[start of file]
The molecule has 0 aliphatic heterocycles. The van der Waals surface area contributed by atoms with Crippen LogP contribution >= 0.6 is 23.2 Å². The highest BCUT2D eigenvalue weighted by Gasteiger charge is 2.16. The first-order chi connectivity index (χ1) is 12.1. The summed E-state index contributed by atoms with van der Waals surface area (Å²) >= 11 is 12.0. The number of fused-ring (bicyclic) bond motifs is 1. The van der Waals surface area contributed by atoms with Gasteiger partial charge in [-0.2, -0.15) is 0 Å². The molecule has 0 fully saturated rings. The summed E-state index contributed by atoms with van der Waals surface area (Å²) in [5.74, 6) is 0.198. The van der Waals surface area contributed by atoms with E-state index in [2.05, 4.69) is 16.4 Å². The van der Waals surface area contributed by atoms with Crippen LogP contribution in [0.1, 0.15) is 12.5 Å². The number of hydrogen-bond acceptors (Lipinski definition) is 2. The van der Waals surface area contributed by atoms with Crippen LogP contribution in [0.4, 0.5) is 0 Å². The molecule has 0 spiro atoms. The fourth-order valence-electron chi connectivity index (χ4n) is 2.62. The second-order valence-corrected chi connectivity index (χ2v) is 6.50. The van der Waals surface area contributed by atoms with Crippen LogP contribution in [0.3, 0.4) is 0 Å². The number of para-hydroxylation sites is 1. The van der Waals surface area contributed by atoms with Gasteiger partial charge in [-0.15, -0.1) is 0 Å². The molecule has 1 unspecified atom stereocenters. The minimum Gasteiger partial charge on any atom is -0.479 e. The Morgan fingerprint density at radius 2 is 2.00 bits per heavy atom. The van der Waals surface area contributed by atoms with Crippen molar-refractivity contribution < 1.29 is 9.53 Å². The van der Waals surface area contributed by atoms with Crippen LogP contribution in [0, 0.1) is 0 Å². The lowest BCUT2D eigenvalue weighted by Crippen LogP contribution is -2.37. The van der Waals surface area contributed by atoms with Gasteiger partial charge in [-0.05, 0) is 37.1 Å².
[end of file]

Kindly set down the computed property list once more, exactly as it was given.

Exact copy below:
The molecule has 0 aliphatic heterocycles. The van der Waals surface area contributed by atoms with Crippen LogP contribution >= 0.6 is 23.2 Å². The highest BCUT2D eigenvalue weighted by Gasteiger charge is 2.16. The first-order chi connectivity index (χ1) is 12.1. The summed E-state index contributed by atoms with van der Waals surface area (Å²) >= 11 is 12.0. The number of fused-ring (bicyclic) bond motifs is 1. The van der Waals surface area contributed by atoms with Gasteiger partial charge in [-0.2, -0.15) is 0 Å². The molecule has 0 fully saturated rings. The summed E-state index contributed by atoms with van der Waals surface area (Å²) in [5.74, 6) is 0.198. The van der Waals surface area contributed by atoms with E-state index in [2.05, 4.69) is 16.4 Å². The van der Waals surface area contributed by atoms with Crippen LogP contribution in [0.1, 0.15) is 12.5 Å². The number of hydrogen-bond acceptors (Lipinski definition) is 2. The van der Waals surface area contributed by atoms with Crippen LogP contribution in [0.4, 0.5) is 0 Å². The molecule has 0 spiro atoms. The fourth-order valence-electron chi connectivity index (χ4n) is 2.62. The second-order valence-corrected chi connectivity index (χ2v) is 6.50. The van der Waals surface area contributed by atoms with Crippen LogP contribution in [0.3, 0.4) is 0 Å². The number of para-hydroxylation sites is 1. The van der Waals surface area contributed by atoms with Gasteiger partial charge in [-0.15, -0.1) is 0 Å². The molecule has 1 unspecified atom stereocenters. The minimum Gasteiger partial charge on any atom is -0.479 e. The Morgan fingerprint density at radius 2 is 2.00 bits per heavy atom. The van der Waals surface area contributed by atoms with Crippen molar-refractivity contribution < 1.29 is 9.53 Å². The van der Waals surface area contributed by atoms with Crippen LogP contribution in [0, 0.1) is 0 Å². The lowest BCUT2D eigenvalue weighted by Crippen LogP contribution is -2.37. The van der Waals surface area contributed by atoms with Gasteiger partial charge in [-0.05, 0) is 37.1 Å².